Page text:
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Wherein Babbalanja Relates The Adventure Of One Karkeke In The Land
At our morning repast on the second day of our stay in the hollow,
our party indulged in much lively discourse.
"Samoa," said I, "those isles of yours, of whose beauty you so often
make vauntful mention, can those isles, good Samoa, furnish a valley
in all respects equal to Willamilla?"
Disdainful answer was made, that Willamilla might be endurable enough
for a sojourn, but as a permanent abode, any glen of his own natal
isle was unspeakably superior.
"In the great valley of Savaii," cried Samoa, "for every leaf grown
here in Willamilla, grows a stately tree; and for every tree here
waving, in Savaii flourishes a goodly warrior."
Immeasurable was the disgust of the Upoluan for the enervated
subjects of Donjalolo; and for Donjalolo himself; though it was
shrewdly divined, that his annoying reception at the hands of the
royalty of Juam, had something to do with his disdain.
To Jarl, no similar question was put; for he was sadly deficient in a
taste for the picturesque. But he cursorily observed, that in his
blue-water opinion, Willamilla was next to uninhabitable, all view of
the sea being intercepted.
And here it may be well to relate a comical blunder on the part of
honest Jarl; concerning which, Samoa, the savage, often afterward
twitted him; as indicating a rusticity, and want of polish in his
breeding. It rather originated, however, in his not heeding the
conventionalities of the strange people among whom he was thrown.
The anecdote is not an epic; but here it is.
Reclining in our arbor, we breakfasted upon a marble slab; so frost-
white, and flowingly traced with blue veins, that it seemed a little
lake sheeted over with ice: Diana's virgin bosom congealed.
Before each guest was a richly carved bowl and gourd, fruit and wine
freighted also the empty hemisphere of a small nut, the purpose of
which was a problem. Now, King Jarl scorned to admit the slightest
degree of under-breeding in the matter of polite feeding. So nothing
was a problem to him. At once reminded of the morsel of Arvaroot in
his mouth, a substitute for another sort of sedative then
unattainable, he was instantly illuminated concerning the purpose of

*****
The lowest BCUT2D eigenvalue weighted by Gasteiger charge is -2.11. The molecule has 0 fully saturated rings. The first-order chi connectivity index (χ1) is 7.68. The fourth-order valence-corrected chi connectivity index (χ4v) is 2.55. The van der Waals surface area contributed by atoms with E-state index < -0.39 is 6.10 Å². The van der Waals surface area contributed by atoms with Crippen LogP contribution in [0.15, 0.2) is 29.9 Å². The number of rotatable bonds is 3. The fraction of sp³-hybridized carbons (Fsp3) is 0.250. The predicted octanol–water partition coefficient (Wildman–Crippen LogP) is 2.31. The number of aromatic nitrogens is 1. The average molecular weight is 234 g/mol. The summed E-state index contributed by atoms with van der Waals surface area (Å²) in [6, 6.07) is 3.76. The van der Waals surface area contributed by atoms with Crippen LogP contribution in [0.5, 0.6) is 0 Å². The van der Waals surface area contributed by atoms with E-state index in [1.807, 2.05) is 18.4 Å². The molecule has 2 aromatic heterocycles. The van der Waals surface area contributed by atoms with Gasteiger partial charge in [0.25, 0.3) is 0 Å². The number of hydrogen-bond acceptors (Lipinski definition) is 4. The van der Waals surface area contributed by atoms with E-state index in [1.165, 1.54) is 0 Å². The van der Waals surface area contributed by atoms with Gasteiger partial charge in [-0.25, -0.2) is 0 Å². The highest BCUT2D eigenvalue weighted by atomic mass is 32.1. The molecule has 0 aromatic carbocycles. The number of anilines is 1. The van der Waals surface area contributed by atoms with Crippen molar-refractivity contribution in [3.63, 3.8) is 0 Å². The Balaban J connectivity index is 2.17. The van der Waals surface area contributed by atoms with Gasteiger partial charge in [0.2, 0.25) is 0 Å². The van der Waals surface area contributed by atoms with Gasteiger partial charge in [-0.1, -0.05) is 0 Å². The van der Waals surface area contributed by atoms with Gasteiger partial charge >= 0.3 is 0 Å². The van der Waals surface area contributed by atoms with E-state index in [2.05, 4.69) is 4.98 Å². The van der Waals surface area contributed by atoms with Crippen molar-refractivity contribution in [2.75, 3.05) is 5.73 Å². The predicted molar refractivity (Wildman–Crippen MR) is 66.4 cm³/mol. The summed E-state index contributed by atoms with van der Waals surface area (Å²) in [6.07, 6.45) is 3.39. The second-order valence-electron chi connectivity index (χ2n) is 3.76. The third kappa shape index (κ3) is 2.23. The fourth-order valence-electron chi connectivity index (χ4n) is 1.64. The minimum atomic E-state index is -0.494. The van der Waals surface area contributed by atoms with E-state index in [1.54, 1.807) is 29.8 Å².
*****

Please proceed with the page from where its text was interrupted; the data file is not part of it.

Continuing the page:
the nut; and very complacently introduced each to the other; in the
innocence of his ignorance making no doubt that he had acquitted
himself with discretion; the little hemisphere plainly being intended
as a place of temporary deposit for the Arva of the guests.
The company were astounded: Samoa more than all. King Jarl,
meanwhile, looking at all present with the utmost serenity. At
length, one of the horrified attendants, using two sticks for a
forceps, disappeared with the obnoxious nut, Upon which, the meal
This attendant was not seen again for many days; which gave rise to
the supposition, that journeying to the sea-side, he had embarked for
some distant strand; there, to bury out of sight the abomination with
which he was freighted.
Upon this, his egregious misadventure, calculated to do discredit to
our party, and bring Media himself into contempt, Babbalanja had no
scruples in taking Jarl roundly to task. He assured him, that it
argued but little brains to evince a desire to be thought familiar
with all things; that however desirable as incidental attainments,
conventionalities, in themselves, were the very least of arbitrary
trifles; the knowledge of them, innate with no man. "Moreover Jarl,"
he added, "in essence, conventionalities are but mimickings,
at which monkeys succeed best. Hence, when you find yourself at a
loss in these matters, wait patiently, and mark what the other
monkeys do: and then follow suit. And by so doing, you will gain a
vast reputation as an accomplished ape. Above all things, follow not
the silly example of the young spark Karkeke, of whom Mohi was
telling me. Dying, and entering the other world with a mincing gait,
and there finding certain customs quite strange and new; such as
friendly shades passing through each other by way of a salutation;--
Karkeke, nevertheless, resolved to show no sign of embarrassment.
Accosted by a phantom, with wings folded pensively, plumes
interlocked across its chest, he off head; and stood obsequiously
before it. Staring at him for an instant, the spirit cut him dead;
murmuring to itself, 'Ah, some terrestrial bumpkin, I fancy,' and
passed on with its celestial nose in the highly rarified air. But
silly Karkeke undertaking to replace his head, found that it would no
more stay on; but forever tumbled off; even in the act of nodding a
salute; which calamity kept putting him out of countenance. And thus
through all eternity is he punished for his folly, in having
pretended to be wise, wherein he was ignorant. Head under arm, he
wanders about, the scorn and ridicule of the other world."
Our repast concluded, messengers arrived from the prince, courteously
inviting our presence at the House of the Morning. Thither we went;
journeying in sedans, sent across the hollow, for that purpose, by
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